Margaret Smith, former Liberal Democrat MSP for Edinburgh West.
Much was expected of the Lib Dems going into this year’s elections.
In Scotland, Willie Rennie confidently told his party’s Spring Conference that they spoke for the majority in Scotland who were for the UK and for the European Union.
This post asks: what, if any, impact is a hung Parliament likely to have upon the relatively new House of Commons procedure known as ‘English Votes for English laws (EVEL)’? Will a minority Conservative Government, propped up by the DUP, find its England-only legislative plans disrupted? And what of England’s constitutional position more broadly?
Margaret Curran, former Labour MSP, MP and Scottish Government Minister
Theresa May called the snap election hoping for a strong majority, to give her a free hand to deal with the EU. While promising a ‘UK approach’ to Brexit, the Conservatives rejected different arrangements for the UK’s component nations or anything more than a consultative role for the devolved governments. Following the General Election, this may have to change.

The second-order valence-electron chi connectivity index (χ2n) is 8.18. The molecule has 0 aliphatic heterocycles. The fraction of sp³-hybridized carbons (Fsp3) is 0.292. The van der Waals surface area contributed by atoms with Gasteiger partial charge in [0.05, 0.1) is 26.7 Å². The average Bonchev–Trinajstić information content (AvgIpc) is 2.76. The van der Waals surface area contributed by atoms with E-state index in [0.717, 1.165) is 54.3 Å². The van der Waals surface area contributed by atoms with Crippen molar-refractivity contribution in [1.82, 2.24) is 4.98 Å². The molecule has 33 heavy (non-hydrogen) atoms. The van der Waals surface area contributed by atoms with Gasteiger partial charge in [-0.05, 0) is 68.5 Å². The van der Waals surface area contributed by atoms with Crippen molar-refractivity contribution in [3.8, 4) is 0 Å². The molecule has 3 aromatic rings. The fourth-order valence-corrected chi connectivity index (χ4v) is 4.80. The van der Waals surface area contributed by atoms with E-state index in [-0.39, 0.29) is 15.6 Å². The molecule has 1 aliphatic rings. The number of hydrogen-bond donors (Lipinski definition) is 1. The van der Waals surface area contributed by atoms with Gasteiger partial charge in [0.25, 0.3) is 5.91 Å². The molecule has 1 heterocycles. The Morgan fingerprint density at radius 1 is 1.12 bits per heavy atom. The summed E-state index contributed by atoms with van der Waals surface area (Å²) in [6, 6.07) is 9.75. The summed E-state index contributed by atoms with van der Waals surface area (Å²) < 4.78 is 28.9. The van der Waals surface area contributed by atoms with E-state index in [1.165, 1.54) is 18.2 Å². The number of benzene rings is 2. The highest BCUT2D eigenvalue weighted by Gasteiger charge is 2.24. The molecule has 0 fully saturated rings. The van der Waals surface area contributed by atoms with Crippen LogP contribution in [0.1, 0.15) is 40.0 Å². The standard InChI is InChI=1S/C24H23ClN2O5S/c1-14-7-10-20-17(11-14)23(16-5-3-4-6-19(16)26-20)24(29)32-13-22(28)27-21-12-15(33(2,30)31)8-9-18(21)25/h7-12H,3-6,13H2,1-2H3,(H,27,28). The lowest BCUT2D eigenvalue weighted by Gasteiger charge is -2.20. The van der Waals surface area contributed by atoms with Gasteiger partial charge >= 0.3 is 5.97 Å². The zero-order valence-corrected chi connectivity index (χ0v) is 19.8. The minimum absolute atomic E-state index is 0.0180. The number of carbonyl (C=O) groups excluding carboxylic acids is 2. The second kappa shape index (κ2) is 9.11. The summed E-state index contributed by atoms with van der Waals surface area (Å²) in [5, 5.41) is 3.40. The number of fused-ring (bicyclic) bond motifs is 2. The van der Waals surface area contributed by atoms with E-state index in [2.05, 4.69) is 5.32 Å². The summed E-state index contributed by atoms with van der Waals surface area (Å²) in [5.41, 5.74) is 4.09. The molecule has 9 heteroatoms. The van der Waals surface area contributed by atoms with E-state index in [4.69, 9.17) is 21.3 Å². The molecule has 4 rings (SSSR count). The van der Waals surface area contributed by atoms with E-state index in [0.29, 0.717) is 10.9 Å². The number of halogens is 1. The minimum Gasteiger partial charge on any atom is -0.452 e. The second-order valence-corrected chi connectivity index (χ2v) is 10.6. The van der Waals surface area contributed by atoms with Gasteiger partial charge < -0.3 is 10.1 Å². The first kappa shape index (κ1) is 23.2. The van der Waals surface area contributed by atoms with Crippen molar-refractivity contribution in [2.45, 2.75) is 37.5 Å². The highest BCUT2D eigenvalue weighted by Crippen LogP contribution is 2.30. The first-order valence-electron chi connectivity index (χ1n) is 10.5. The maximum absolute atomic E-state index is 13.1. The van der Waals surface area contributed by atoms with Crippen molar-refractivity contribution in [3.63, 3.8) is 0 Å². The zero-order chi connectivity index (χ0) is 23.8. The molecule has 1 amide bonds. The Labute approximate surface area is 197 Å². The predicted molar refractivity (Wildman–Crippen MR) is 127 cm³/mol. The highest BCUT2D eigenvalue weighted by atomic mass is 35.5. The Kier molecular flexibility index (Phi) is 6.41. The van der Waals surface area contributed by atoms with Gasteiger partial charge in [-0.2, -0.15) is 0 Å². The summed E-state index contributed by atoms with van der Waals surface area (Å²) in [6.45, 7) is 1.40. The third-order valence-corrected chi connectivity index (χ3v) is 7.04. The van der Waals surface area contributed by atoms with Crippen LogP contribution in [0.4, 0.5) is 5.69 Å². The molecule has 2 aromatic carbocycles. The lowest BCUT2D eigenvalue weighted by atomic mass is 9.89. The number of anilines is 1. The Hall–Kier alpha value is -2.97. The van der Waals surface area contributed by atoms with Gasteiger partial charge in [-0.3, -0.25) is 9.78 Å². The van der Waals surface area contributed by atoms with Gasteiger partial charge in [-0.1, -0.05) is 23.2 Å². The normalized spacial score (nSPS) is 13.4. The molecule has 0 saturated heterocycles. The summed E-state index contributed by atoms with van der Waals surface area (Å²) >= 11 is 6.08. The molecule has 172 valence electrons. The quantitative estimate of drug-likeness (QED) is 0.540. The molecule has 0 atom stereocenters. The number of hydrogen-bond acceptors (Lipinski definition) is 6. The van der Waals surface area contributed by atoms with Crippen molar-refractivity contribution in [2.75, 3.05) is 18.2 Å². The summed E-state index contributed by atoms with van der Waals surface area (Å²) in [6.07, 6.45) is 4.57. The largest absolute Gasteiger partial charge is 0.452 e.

Now is the perfect time to think about maximising the benefits of Scottish devolution. The first independence referendum produced important new constitutional changes, enshrined in the Scotland Act 2016. It now seems unlikely that there will be a second referendum any time soon. So, we have a window of opportunity to take a step back, understand the Scottish Government’s new powers, and consider how the Scottish Parliament can best hold it to account, encourage new voices in politics, and represent the views of the public.
Following the election result some pundits have suggested that English votes for English laws might be an obstacle to the government, given its reliance on support from non-English MPs, whilst others have suggested the procedures might provide the government with an enhanced English majority. In this post Daniel Gover and Michael Kenny explain that neither of these possibilities is likely to occur.
Brexit poses profound challenges for relations between the UK and devolved governments. But, can the lack of understanding and trust that characterised intergovernmental relations in the months before the election give way to more positive relationships?